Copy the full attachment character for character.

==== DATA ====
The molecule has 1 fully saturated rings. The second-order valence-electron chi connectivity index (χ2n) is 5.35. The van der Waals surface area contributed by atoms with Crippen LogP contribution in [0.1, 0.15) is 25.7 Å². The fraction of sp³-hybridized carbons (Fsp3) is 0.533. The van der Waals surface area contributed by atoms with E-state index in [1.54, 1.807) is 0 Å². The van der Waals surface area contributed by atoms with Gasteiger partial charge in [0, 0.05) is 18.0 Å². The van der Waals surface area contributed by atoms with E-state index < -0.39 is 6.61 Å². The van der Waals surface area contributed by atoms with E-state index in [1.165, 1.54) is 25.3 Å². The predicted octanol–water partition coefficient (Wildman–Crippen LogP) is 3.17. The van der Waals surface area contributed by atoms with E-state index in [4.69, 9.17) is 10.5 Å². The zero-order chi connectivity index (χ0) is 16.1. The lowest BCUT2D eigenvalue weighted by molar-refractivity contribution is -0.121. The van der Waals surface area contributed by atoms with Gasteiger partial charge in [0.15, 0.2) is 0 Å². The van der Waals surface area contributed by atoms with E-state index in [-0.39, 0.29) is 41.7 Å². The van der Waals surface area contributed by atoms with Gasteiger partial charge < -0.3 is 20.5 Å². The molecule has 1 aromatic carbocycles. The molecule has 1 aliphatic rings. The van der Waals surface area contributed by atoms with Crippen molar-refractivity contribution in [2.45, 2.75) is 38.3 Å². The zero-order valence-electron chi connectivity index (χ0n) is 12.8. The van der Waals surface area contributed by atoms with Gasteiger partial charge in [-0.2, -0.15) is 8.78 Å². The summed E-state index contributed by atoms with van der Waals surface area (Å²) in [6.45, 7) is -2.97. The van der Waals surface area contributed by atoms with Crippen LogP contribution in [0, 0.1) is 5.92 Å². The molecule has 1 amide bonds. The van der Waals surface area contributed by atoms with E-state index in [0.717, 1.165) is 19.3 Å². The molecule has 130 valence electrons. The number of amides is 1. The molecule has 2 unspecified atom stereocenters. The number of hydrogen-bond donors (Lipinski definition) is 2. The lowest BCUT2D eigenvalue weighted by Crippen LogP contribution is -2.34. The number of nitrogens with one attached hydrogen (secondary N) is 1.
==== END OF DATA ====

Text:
The molecule has 1 fully saturated rings. The second-order valence-electron chi connectivity index (χ2n) is 5.35. The van der Waals surface area contributed by atoms with Crippen LogP contribution in [0.1, 0.15) is 25.7 Å². The fraction of sp³-hybridized carbons (Fsp3) is 0.533. The van der Waals surface area contributed by atoms with E-state index in [1.54, 1.807) is 0 Å². The van der Waals surface area contributed by atoms with Gasteiger partial charge in [0, 0.05) is 18.0 Å². The van der Waals surface area contributed by atoms with E-state index < -0.39 is 6.61 Å². The van der Waals surface area contributed by atoms with E-state index in [1.165, 1.54) is 25.3 Å². The predicted octanol–water partition coefficient (Wildman–Crippen LogP) is 3.17. The van der Waals surface area contributed by atoms with E-state index in [4.69, 9.17) is 10.5 Å². The zero-order chi connectivity index (χ0) is 16.1. The lowest BCUT2D eigenvalue weighted by molar-refractivity contribution is -0.121. The van der Waals surface area contributed by atoms with Gasteiger partial charge in [0.15, 0.2) is 0 Å². The van der Waals surface area contributed by atoms with E-state index in [-0.39, 0.29) is 41.7 Å². The van der Waals surface area contributed by atoms with Gasteiger partial charge < -0.3 is 20.5 Å². The molecule has 1 aromatic carbocycles. The molecule has 1 aliphatic rings. The van der Waals surface area contributed by atoms with Crippen molar-refractivity contribution in [2.45, 2.75) is 38.3 Å². The zero-order valence-electron chi connectivity index (χ0n) is 12.8. The van der Waals surface area contributed by atoms with Gasteiger partial charge in [-0.2, -0.15) is 8.78 Å². The summed E-state index contributed by atoms with van der Waals surface area (Å²) in [6.45, 7) is -2.97. The van der Waals surface area contributed by atoms with Crippen LogP contribution in [0, 0.1) is 5.92 Å². The molecule has 1 amide bonds. The van der Waals surface area contributed by atoms with E-state index in [0.717, 1.165) is 19.3 Å². The molecule has 130 valence electrons. The number of amides is 1. The molecule has 2 unspecified atom stereocenters. The number of hydrogen-bond donors (Lipinski definition) is 2. The lowest BCUT2D eigenvalue weighted by Crippen LogP contribution is -2.34. The number of nitrogens with one attached hydrogen (secondary N) is 1.